iPhoneOgraphy – 27 Sep 2016 (Day 271/366)
A telephone keypad is a keypad that appears on a “Touch Tone” telephone. It was standardised when the dual-tone multi-frequency system in the new push-button telephone was introduced in the 1960s, which gradually replaced the rotary dial. The invention of the keypad is attributed to John E. Karlin, an industrial psychologist at Bell Labs. The contemporary keypad is laid out in a 4×3 grid, although the original DTMF system in the new keypad had an additional column for four now-defunct menu selector keys (see Autovon). Most keypads have a “*” key (called star or asterisk) on the bottom left and a “#” (called hash, pound, or other names) on the bottom right.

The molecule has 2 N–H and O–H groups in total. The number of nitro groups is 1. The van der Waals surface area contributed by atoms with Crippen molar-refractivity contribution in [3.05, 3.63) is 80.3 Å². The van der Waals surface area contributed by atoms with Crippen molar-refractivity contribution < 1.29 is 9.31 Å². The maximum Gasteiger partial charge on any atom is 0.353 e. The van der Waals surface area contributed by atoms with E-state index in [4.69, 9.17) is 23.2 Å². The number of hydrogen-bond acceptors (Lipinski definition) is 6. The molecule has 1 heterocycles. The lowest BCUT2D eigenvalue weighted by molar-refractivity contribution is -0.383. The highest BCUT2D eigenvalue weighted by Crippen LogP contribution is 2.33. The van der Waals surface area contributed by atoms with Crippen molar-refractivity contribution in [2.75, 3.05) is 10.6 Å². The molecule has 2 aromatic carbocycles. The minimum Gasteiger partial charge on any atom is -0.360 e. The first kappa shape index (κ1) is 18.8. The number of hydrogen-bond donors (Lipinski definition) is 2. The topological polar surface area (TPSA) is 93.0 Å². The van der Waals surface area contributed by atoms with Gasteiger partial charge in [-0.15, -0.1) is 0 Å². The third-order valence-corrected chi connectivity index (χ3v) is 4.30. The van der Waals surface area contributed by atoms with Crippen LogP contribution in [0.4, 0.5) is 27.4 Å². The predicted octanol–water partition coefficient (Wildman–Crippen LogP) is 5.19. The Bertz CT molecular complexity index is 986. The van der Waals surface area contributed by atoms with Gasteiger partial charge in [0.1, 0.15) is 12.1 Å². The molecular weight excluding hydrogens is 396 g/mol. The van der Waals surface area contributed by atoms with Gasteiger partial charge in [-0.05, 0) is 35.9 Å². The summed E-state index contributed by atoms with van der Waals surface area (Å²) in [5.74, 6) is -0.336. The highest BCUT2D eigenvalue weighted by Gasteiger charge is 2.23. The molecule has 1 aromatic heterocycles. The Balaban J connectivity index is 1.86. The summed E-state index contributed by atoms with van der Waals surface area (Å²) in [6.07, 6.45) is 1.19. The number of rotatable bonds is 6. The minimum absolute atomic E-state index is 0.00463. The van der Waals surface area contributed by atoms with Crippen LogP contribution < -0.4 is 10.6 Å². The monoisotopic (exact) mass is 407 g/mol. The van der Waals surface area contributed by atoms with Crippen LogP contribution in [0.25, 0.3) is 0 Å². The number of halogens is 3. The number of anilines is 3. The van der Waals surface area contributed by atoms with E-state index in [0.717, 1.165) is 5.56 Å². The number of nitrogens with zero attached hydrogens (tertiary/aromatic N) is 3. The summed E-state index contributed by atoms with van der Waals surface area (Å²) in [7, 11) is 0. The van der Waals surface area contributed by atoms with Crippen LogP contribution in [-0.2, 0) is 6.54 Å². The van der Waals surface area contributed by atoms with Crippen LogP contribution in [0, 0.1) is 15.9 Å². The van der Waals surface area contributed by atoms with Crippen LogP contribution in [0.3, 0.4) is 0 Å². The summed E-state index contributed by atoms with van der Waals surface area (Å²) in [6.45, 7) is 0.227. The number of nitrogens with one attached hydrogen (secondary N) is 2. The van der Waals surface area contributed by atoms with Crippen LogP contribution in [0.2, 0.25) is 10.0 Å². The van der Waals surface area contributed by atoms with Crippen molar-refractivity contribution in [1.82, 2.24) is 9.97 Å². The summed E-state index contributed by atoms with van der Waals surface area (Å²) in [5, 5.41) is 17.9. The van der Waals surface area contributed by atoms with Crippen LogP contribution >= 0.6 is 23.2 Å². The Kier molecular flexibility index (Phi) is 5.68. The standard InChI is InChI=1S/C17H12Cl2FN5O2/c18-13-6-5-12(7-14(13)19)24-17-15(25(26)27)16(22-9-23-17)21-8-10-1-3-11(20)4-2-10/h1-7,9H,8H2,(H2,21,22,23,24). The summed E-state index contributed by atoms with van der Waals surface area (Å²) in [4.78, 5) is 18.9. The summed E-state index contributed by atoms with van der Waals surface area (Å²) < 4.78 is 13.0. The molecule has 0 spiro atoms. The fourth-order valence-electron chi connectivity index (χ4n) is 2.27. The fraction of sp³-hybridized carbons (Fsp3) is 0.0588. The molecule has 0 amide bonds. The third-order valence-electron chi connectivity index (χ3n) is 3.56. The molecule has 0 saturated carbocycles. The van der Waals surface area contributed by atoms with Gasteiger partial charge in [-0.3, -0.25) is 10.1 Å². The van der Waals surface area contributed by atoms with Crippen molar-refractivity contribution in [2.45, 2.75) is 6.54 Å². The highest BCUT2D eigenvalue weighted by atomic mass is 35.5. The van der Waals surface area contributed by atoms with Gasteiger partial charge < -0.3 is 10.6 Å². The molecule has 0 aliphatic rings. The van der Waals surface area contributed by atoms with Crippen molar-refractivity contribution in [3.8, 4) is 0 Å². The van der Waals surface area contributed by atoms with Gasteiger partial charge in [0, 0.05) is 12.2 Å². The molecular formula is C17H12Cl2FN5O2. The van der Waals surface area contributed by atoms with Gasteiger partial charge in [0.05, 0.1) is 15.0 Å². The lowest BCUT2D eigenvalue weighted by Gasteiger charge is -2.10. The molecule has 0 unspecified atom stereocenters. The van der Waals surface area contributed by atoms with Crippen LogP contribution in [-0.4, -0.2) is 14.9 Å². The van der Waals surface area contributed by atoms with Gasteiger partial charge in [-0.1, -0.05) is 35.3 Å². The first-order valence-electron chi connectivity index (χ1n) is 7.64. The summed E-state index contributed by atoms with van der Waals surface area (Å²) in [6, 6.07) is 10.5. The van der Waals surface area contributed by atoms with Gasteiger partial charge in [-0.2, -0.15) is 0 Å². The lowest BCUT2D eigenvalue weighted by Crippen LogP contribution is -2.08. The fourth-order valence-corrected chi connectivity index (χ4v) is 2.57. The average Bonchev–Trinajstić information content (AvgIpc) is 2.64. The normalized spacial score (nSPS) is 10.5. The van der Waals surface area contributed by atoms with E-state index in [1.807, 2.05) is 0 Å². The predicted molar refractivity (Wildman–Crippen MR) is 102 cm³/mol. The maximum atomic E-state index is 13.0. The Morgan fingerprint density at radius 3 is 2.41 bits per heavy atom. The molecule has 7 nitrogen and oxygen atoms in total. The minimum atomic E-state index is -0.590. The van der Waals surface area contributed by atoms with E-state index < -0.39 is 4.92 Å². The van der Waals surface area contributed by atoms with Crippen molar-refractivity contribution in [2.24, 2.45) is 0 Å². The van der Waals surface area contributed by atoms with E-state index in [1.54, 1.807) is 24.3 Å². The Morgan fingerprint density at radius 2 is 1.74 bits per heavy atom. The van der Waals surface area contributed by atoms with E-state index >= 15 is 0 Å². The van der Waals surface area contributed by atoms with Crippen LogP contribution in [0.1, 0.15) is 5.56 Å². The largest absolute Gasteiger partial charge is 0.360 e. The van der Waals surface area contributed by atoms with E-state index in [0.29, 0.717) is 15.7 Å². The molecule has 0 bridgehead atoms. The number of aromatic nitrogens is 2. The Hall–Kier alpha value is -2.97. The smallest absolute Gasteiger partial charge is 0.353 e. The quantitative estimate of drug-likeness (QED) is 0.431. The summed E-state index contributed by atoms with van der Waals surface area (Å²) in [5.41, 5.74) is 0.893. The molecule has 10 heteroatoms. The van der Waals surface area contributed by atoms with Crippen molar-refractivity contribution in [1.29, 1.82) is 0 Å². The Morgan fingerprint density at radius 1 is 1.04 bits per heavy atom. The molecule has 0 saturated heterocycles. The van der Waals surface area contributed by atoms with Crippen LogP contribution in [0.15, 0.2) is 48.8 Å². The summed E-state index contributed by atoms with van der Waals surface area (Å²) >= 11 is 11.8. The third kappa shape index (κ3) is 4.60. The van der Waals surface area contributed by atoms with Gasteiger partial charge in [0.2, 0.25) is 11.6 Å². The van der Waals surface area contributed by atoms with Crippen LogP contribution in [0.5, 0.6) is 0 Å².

When used to dial a telephone number, pressing a single key will produce a dual-tone multi-frequency signaling pitch consisting of two simultaneous pure tone sinusoidal frequencies. The row in which the…
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